The Indians' lousy 2012 season, which ended with a 68-94 record, bears fruit Thursday.

The Indians hold the fifth pick in the Major League Baseball draft. Rounds 1-2 unfold Thursday night. The 40-round draft concludes Saturday.

The Indians don't select again until the third round, No. 79 overall. They lost their second-rounder by signing Nick Swisher and their competitive-balance pick between the second and third rounds by signing Michael Bourn.

Of the draft class, Tribe scouting director Brad Grant recently said: "I don't think there's a clear-cut No. 1." But there appears to be clear-cut top two.

The Houston Astros pick first and are considered a virtual lock to opt for Stanford right-hander Mark Appel or Oklahoma right-hander Jonathan Gray. Whomever the Astros do not choose is expected to go second to the Chicago Cubs.

The only way that scenario could change would be if either club is scared off by Gray's reported positive test for Adderall, which came to light this week.

Jim Callis of Baseball America wrote in his publication's draft preview: "Appel and Gray remain alone on the first tier of prospects." An American League scouting director told Callis that "there's a severe difference between those two and everyone else."

The Astros held the top pick last year and seemed ready to take Appel. But it didn't happen, reportedly because agent Scott Boras rejected a $6 million signing bonus. Appel fell to the Pirates at No. 8, did not sign and returned to school.

Colorado picks third. Assuming the two pitchers are gone, San Diego third baseman/outfielder Kris Bryant is the favorite to go next. Bryant is a right-handed batter with prodigious power. If Colorado passes on Bryant, Minnesota at No. 4 almost assuredly will scoop him up.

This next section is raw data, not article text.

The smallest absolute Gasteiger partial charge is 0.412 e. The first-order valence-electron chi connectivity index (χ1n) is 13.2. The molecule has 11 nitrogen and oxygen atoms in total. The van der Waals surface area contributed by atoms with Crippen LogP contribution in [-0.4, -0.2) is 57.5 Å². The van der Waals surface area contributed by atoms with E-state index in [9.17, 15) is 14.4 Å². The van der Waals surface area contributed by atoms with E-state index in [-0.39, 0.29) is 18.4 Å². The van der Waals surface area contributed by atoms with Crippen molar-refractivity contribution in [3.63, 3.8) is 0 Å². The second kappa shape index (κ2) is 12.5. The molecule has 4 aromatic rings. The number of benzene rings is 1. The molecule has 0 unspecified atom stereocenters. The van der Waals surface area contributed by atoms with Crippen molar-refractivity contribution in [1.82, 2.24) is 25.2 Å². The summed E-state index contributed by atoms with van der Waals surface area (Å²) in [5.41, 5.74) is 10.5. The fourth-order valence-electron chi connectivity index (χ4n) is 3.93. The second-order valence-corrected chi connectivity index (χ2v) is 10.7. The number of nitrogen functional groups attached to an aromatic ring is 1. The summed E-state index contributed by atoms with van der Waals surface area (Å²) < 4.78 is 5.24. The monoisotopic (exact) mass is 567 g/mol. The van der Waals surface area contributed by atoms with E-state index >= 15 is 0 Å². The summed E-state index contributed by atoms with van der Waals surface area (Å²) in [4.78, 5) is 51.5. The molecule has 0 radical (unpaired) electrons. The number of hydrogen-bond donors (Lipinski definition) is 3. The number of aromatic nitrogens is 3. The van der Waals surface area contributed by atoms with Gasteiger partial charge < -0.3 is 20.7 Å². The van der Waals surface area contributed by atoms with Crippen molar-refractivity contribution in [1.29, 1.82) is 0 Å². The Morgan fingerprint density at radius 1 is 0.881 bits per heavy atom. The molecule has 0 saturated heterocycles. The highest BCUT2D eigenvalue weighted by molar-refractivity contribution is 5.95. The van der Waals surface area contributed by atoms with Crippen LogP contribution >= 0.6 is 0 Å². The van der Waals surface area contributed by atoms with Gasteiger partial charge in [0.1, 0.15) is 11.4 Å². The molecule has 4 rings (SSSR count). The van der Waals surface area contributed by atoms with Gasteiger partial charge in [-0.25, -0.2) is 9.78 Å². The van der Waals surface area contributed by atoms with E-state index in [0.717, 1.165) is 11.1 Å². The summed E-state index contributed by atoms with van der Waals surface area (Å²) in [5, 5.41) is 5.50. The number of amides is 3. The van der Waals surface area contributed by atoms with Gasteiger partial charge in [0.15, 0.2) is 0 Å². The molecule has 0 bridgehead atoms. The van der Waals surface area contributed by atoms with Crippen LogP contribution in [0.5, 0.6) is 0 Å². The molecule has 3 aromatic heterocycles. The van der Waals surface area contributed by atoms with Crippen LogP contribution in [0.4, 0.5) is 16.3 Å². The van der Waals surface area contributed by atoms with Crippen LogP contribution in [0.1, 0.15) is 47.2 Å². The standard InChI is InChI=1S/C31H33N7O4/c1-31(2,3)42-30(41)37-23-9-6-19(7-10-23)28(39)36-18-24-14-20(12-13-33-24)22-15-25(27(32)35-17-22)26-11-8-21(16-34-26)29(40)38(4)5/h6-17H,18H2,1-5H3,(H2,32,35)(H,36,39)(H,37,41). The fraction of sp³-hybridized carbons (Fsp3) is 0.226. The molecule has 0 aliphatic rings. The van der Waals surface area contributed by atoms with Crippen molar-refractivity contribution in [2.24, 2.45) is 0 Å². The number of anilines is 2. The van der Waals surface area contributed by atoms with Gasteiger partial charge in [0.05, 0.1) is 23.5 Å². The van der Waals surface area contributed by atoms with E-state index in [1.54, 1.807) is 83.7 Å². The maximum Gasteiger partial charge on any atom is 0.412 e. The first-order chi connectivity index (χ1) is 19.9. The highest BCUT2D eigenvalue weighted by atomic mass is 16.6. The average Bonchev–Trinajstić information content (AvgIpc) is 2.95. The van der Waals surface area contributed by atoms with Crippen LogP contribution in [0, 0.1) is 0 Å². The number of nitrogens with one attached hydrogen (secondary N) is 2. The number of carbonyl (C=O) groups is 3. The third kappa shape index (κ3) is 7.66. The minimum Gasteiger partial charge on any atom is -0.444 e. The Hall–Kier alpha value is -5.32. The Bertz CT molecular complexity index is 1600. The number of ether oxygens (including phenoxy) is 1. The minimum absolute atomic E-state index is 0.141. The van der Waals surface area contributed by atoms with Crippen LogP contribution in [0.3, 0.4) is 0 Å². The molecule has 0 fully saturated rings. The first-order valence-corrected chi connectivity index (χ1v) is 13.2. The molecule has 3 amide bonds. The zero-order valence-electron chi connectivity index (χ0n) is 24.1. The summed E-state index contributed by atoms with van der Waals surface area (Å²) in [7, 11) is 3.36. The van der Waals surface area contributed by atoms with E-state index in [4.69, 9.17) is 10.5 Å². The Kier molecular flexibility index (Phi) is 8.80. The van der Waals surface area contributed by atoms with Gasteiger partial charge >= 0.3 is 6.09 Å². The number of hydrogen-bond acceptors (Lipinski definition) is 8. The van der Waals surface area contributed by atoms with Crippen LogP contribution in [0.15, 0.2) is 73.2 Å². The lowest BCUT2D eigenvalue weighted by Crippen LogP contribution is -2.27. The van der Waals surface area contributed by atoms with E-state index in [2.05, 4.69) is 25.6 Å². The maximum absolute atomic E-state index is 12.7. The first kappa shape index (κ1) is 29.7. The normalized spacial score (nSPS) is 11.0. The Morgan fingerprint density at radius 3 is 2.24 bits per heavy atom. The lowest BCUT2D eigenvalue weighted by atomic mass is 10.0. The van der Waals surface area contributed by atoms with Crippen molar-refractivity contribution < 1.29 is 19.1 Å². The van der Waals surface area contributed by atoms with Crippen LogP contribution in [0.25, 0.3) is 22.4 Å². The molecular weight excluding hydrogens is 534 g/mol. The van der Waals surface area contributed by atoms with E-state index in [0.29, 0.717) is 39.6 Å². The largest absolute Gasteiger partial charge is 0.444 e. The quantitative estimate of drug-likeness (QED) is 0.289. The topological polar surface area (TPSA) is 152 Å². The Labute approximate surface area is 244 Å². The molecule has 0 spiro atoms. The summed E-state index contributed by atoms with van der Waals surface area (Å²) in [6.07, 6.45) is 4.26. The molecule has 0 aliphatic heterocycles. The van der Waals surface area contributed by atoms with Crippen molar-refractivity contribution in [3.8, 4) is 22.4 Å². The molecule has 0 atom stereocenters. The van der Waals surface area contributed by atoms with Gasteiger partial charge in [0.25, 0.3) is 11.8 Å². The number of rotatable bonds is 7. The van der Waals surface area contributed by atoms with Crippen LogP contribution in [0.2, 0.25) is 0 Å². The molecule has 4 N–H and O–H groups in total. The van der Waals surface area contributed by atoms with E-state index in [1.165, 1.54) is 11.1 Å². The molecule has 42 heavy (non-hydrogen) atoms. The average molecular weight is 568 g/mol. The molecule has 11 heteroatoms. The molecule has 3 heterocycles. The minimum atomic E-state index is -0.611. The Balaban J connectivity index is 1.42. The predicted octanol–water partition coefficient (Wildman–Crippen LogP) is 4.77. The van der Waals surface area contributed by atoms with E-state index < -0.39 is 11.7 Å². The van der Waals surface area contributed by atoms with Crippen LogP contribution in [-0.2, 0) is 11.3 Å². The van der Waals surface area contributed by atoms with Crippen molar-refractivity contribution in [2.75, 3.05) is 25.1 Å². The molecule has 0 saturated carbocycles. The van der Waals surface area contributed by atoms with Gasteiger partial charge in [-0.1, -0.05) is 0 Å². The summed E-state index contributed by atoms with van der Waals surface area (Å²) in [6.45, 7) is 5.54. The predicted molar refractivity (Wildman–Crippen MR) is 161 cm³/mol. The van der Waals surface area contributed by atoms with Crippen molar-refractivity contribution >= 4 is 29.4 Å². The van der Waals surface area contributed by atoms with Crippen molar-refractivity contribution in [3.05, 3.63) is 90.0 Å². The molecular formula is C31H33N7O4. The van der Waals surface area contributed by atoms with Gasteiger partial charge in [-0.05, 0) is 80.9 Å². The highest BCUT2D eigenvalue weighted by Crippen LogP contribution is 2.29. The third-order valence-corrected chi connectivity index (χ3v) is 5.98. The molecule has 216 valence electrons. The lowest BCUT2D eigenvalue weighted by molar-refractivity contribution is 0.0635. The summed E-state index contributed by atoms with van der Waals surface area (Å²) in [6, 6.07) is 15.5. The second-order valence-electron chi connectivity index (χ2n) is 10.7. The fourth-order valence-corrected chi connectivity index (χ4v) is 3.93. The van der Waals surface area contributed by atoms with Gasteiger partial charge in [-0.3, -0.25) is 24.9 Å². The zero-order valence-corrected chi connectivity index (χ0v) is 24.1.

Beyond Appel, Gray and Bryant, analysts differ on the upper-tier prospects. But eight players have emerged as high probabilities to be taken within the top 15 (listed alphabetically): Indiana prep lefty/outfielder Trey Ball; Georgia prep outfielder Clint Frazier; Washington prep catcher/third baseman Reese McGuire; Georgia prep outfielder/first baseman Austin Meadows; North Carolina third baseman Colin Moran; New Mexico first baseman/third baseman D.J. Peterson; Nevada right-hander Braden Shipley; and Texas prep right-hander Kohl Stewart, who is a Texas A&M recruit at quarterback.

Callis predicted that the top four would be Appel, Gray, Bryant and Stewart. He had the Indians taking Shipley.

MLB Network's Jonathan Mayo, in his Mock Draft 2 for mlb.com, predicted the top four would be Gray, Appel, Bryant and Stewart. He had the Indians taking Moran.

"I really don't know how the first four picks are going to go," Grant said. "If I knew how the first four picks would go, or you told me how the first four would go, I'd tell you who five would be. I don't have a grasp of that yet."

This much, Grant said, is certain: The Indians will draft the best player available on their board, not a player to fill a need.

"Whatever happens with the first four picks will dictate what we do, of course, but we're definitely going to take the best player," he said. "It's not going to be: We're looking for college or high school. It's going to be whatever's there and whatever the best player is.

"When you start to draft toward need, you get away from the strength of the draft. This year's draft, when you're at five, is very good. It should be a very, very good pick. The difficulty for us is, we'll have multiple players we like."

Grant said the draft quickly becomes "average." Callis wrote that scouts rate the overall crop of talent as "mediocre." Such assessments seemingly would ease the angst of not picking again until No. 79.

As much as he likes to select players, Grant prefers to watch Swisher and Bourn play for the Tribe.

"It's well worth sacrificing those two picks, for sure," Grant said. "Having No. 5 offsets that a little bit. It's easier for us to look at No. 5 and know we're going to get a really good player."

Just because the Indians have a long wait until their second pick does not lessen the preparation by Grant and his scouts.

"We do our due diligence on everybody, because you just don't know where guys will go in the draft," he said. "We scouted 850 players. We will have 850 players on our board. We made sure we got to know all of them. We made sure we didn't eliminate anybody during the course of the spring."